Jim Acosta's tweet of Trump's statement calling SCOTUS's tax return verdict a 'witch hunt' goes viral

'Trump responds to SCOTUS decision on his tax returns, claiming he’s the victim of political persecution,' Acosta tweeted, which has garnered 15,000 likes so far


                            Jim Acosta's tweet of Trump's statement calling SCOTUS's tax return verdict a 'witch hunt' goes viral
Donald Trump's response to the Supreme Court verdict on his tax returns was tweeted by Jim Acosta (Getty Images)

It seems like you can take Twitter away from former president Donald Trump but you can't keep Trump away from Twitter. Despite being banned from the platform following the incitement of an insurrection last month, his response to Supreme Court allowing his federal tax returns to be handed over to New York prosecutors went viral on Twitter, after CNN correspondent Jim Acosta tweeted it out. 

"Trump responds to SCOTUS decision on his tax returns, claiming he’s the victim of 'political persecution,'" read the caption to Acosta's tweet, which has garnered 15,000 likes so far. Trump's statement had all of his favorite catchphrases that he coined during his campaigning days as well as his time in the office such as “witch hunt” and "Crazy Nancy", which refers to House Speaker Nancy Pelosi. 



 

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The statement began with: "This investigation is a continuation of the greatest political Witch Hunt in the history of our Country, whether it was the never ending $32 million Mueller hoax, which already investigated everything that could possibly be investigated, 'Russia Russia Russia,' where there was a finding of 'No Collusion,' or two ridiculous 'Crazy Nancy' inspired impeachment attempts where I was found NOT GUILTY. It just never ends!" 

Trump then went onto accuse New York City of "looking at almost every transaction I've ever done, including seeking tax returns which were done by among the biggest and most prestigious law and accounting firms in the U.S." and the Supreme Court for letting "this 'fishing expedition' happen". And no Trump attack in recent times is complete without him ranting about how the 2020 election was stolen from him, so a part of the statement read, "These are attacks by Democrats willing to do anything to stop the almost 75 million people (the most votes, by far, ever gotten by a sitting president) who voted for me in the election — an election which many people, and experts, feel that I won. I agree!"

Former US president Donald Trump gets into an exchange with CNN reporter Jim Acosta during a news conference a day after the midterm elections on November 7, 2018, in the East Room of the White House in Washington, DC (Getty Images)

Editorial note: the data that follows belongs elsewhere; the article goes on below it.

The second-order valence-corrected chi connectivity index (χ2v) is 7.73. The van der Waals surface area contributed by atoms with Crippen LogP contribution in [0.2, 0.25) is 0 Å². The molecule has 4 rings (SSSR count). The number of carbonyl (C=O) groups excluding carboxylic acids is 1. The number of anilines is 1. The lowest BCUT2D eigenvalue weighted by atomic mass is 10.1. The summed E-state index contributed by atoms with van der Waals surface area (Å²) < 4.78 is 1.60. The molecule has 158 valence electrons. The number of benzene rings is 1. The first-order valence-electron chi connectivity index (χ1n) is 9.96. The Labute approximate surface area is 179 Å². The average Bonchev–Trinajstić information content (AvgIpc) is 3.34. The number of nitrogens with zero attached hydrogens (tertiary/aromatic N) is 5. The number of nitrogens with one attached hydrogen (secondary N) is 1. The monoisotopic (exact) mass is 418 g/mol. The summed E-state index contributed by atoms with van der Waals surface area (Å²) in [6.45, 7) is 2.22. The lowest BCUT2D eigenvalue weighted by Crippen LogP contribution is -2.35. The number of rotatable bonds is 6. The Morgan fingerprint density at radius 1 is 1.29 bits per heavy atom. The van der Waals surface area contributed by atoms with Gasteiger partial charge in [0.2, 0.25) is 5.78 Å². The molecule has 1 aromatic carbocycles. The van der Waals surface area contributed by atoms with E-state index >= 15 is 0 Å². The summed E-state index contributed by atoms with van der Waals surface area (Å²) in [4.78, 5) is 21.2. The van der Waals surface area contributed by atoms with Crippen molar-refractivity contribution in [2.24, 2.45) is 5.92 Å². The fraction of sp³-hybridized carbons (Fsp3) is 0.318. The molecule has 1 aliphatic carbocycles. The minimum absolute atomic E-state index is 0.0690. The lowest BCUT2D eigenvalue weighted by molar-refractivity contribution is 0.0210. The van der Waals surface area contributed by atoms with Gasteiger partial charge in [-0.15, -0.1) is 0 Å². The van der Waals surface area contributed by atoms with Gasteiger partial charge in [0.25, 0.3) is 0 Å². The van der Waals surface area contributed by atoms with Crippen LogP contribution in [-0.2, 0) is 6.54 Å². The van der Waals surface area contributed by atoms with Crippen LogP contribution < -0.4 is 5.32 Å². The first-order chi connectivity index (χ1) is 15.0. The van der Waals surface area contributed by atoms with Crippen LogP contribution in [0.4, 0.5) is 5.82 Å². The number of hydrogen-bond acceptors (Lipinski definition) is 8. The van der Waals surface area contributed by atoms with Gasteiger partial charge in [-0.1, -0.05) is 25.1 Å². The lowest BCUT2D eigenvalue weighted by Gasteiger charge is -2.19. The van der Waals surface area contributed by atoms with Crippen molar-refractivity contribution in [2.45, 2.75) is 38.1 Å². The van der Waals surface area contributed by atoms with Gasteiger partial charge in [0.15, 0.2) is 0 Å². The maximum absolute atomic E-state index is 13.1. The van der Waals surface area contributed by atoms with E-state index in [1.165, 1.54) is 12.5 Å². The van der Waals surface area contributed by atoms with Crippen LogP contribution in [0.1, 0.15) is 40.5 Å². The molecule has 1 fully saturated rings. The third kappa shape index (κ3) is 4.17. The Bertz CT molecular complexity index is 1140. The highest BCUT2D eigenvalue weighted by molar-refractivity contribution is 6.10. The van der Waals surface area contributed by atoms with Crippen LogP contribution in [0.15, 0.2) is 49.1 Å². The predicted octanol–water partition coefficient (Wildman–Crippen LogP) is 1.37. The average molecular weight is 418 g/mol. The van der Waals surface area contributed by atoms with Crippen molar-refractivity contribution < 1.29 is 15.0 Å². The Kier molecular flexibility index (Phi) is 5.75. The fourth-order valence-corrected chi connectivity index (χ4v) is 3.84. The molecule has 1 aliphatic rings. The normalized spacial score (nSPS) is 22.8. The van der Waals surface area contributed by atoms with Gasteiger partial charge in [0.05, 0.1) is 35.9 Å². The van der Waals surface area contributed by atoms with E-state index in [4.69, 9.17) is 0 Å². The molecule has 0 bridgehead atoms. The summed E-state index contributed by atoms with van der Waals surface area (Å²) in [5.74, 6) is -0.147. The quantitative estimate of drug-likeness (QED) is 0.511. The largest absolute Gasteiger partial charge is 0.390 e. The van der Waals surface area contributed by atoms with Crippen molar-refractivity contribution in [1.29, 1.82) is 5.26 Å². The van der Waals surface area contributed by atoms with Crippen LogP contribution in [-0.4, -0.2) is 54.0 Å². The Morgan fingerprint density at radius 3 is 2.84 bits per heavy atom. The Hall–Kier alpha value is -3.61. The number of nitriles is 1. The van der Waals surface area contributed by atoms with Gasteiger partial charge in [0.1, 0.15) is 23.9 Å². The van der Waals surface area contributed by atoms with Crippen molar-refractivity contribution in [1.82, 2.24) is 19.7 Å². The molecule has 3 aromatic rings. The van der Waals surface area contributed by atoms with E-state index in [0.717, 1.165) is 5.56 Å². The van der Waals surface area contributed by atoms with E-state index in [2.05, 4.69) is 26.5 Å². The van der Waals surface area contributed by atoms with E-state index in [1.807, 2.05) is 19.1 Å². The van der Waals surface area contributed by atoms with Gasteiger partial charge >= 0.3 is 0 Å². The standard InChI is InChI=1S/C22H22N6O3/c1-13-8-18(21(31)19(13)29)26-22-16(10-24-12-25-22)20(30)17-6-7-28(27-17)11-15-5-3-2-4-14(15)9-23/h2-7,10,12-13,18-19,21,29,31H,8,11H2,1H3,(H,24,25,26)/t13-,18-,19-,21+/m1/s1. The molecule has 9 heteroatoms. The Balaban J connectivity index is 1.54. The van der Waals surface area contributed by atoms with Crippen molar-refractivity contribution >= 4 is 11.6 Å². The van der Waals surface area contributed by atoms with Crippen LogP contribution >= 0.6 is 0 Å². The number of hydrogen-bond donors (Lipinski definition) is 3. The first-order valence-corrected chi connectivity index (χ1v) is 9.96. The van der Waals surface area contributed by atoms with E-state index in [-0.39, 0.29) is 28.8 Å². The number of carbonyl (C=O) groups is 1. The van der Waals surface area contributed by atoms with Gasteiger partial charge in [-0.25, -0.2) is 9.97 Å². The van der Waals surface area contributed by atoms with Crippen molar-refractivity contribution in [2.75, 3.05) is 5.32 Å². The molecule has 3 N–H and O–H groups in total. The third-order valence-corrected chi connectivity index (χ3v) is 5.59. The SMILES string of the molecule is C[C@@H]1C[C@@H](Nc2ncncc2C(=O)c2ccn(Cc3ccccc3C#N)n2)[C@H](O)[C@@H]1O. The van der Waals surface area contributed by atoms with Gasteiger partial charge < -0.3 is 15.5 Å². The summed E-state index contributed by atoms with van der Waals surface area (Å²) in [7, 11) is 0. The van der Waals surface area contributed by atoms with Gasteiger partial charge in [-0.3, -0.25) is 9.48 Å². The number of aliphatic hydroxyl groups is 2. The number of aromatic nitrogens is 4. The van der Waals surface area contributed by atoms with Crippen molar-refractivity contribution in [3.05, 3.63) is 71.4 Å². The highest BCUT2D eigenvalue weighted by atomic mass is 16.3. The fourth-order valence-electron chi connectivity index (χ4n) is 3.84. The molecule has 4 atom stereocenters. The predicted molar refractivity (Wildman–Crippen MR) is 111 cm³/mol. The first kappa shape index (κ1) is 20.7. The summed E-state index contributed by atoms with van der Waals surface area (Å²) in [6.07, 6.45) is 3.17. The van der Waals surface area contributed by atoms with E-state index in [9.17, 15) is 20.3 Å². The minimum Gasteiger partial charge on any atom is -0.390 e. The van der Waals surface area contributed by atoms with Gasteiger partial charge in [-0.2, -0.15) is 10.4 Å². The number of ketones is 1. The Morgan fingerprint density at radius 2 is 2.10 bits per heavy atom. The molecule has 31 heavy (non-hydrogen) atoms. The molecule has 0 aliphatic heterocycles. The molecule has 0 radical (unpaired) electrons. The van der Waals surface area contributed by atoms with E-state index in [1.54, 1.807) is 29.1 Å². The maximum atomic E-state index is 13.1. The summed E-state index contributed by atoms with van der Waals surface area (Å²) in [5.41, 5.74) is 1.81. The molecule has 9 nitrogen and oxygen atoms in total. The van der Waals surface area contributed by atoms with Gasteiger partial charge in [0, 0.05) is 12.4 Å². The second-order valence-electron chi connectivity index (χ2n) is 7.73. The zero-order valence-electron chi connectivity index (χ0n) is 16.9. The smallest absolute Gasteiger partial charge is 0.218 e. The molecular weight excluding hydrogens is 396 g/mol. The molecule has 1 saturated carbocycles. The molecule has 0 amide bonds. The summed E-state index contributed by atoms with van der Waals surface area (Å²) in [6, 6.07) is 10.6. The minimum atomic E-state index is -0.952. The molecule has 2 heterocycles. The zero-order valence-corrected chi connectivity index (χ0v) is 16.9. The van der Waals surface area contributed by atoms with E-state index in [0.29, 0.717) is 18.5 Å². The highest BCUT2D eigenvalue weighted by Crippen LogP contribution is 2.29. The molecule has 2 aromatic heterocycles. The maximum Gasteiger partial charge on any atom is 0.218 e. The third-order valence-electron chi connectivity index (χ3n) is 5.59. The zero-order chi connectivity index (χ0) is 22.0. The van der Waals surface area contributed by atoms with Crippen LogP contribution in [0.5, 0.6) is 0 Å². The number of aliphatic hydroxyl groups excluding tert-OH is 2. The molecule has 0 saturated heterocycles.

In the end, he added: "I will fight on, just as I have, for the last five years (even before I was successfully elected), despite all of the election crimes that were committed against me. We will win!"

As soon as Trump's statement went viral on Twitter, the phrase "witch hunt" started trending on the platform as it has trended so many times before when he was the POTUS. Needless to say, an abundance of reactions followed, most of them mocking Trump's response as "whiny". "Panic in Mar-A-Largo!" one of them said, while another wrote, "So am I, but I pay mine." A third commented, "The eternal victim." Another noted "The world responds: 'Let's hope.'" 

The next remarked, "Same routine different day." One more said, "Is is about winning... well of course it is... sheez." Another noted, "The law only becomes a 'weapon' to the ones who break the law." A person reacted with, "PRIVATE CITIZEN HARASSMENT!!!" A commenter tweeted, "Translation: those 3 judges of 'mine' sold me out."



 



 



 



 



 



 



 



 



 

According to NBC News, the ruling does not mean the records will be made public anytime soon and they might never be publicly released altogether. Materials turned over to a grand jury must be kept secret, per state law. However, the apex court's decision has enabled Manhattan District Attorney Cyrus Vance to demand Trump's accountants to turn over the tax documents that the 45th POTUS has so far refused to surrender to investigators or Congress.

Responding to the Supreme Court order, Vance noted that "the work continues". The former president has exhausted his legal options to block the subpoena following the Supreme Court decision. Meanwhile, the tax documents would only be made public if Vance brings criminal charges and introduces them as evidence at a future date.

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